It's bad enough to be hurt while trying to do your job, but you should never have to worry about being fired as well. Your injury might cause you to worry about whether or not your position is truly at risk when you need to collect workers' compensation benefits. Read on to learn more about your rights when you suffer from a workplace injury.
Your Employer and the Carrier Must Bear the Costs
It is the workers' comp insurance carrier—which is a private, for-profit organization—that bears the cost of your workers' comp benefits. Workers with on-the-job injuries that qualify for insurance coverage can expect to have all of their medical treatment costs paid in full. Additionally, the insurance carrier will pay for a partial salary while you are out of work.
The premiums for workers' compensation insurance are paid by your employer. Unfortunately, your employer must bear the cost of not only the workers' comp insurance premiums but the loss of a worker while you are unable to do your job. Often, employers resort to hiring a temporary worker to replace you while you recuperate.
Unless you are protected by a union or have an employment contract, your employment status is very likely at-will. That means that you can be fired at any time without your employer needing to give a reason. That might cause many hurt workers to be wary of taking advantage of the workers' comp benefits for fear of being fired.
You should not be fired for being hurt and using your employer's workers' compensation insurance benefits. There are laws in all states that prevent employers from retaliating against a worker for various reasons, and having to use workers' comp is one of them.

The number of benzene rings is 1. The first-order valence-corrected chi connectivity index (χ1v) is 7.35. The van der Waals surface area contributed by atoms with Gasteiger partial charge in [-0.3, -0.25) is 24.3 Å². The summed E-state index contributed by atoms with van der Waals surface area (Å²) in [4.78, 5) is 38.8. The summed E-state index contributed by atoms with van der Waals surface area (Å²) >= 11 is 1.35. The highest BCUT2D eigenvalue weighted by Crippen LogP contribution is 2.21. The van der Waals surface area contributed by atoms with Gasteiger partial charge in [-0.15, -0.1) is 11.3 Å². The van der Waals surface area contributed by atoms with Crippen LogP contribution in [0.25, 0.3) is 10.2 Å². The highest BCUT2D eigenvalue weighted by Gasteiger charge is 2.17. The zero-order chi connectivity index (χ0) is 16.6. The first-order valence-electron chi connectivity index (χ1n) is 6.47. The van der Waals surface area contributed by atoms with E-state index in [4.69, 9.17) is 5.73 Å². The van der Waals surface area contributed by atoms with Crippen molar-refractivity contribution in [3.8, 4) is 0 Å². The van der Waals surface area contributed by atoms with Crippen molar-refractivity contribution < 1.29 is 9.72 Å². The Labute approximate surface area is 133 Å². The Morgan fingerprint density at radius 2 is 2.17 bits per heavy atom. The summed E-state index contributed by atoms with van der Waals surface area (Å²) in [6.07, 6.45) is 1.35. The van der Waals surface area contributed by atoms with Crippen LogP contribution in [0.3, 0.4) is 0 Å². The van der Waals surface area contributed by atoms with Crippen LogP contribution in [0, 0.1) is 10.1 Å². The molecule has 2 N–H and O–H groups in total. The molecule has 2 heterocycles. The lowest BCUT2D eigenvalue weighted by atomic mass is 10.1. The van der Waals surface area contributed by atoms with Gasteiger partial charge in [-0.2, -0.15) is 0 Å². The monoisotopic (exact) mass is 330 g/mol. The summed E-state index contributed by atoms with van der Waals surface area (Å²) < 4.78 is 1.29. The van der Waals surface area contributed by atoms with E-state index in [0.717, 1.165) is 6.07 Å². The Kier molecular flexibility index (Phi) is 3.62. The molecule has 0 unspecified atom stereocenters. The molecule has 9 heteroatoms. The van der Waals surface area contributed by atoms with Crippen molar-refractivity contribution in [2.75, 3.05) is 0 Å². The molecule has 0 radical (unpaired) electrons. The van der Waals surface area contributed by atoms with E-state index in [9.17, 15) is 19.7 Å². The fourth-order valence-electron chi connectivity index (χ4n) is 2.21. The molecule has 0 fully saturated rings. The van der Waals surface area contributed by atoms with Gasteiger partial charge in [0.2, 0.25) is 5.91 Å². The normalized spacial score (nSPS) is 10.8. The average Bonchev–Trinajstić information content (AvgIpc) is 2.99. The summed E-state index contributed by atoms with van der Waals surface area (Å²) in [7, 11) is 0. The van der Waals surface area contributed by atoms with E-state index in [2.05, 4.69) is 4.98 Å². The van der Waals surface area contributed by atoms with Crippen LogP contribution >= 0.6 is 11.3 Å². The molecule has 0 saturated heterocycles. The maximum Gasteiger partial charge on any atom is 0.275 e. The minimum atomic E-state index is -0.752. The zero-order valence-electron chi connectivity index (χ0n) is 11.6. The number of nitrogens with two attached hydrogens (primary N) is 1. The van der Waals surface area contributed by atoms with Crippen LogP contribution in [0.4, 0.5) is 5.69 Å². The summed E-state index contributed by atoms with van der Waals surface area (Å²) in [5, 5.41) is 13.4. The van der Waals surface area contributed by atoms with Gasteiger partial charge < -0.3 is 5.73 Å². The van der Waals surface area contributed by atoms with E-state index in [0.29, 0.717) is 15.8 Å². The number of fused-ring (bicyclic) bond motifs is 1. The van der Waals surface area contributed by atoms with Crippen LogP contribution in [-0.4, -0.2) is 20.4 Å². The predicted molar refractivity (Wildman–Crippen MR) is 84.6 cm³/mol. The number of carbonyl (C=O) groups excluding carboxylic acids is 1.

That being said, your employer may attempt to fire you anyway. If you are under at-will employment, your employer can fire you while you are out of work and collecting workers' comp benefits. Since your employer doesn't have to have a reason to fire you, they often do so. The law is on your side, however.
Seek Legal Help
If you have an open workers' compensation claim and are being threatened with a job loss or have been fired, speak to a workers' compensation lawyer. You have employment rights and you can take your employer to court for wrongful termination. If you are successful in proving that your employer terminated you because of your work-related injury, you are entitled to financial compensation that exceeds your losses due to the aspect of punitive damages. Speak to an attorney to learn more.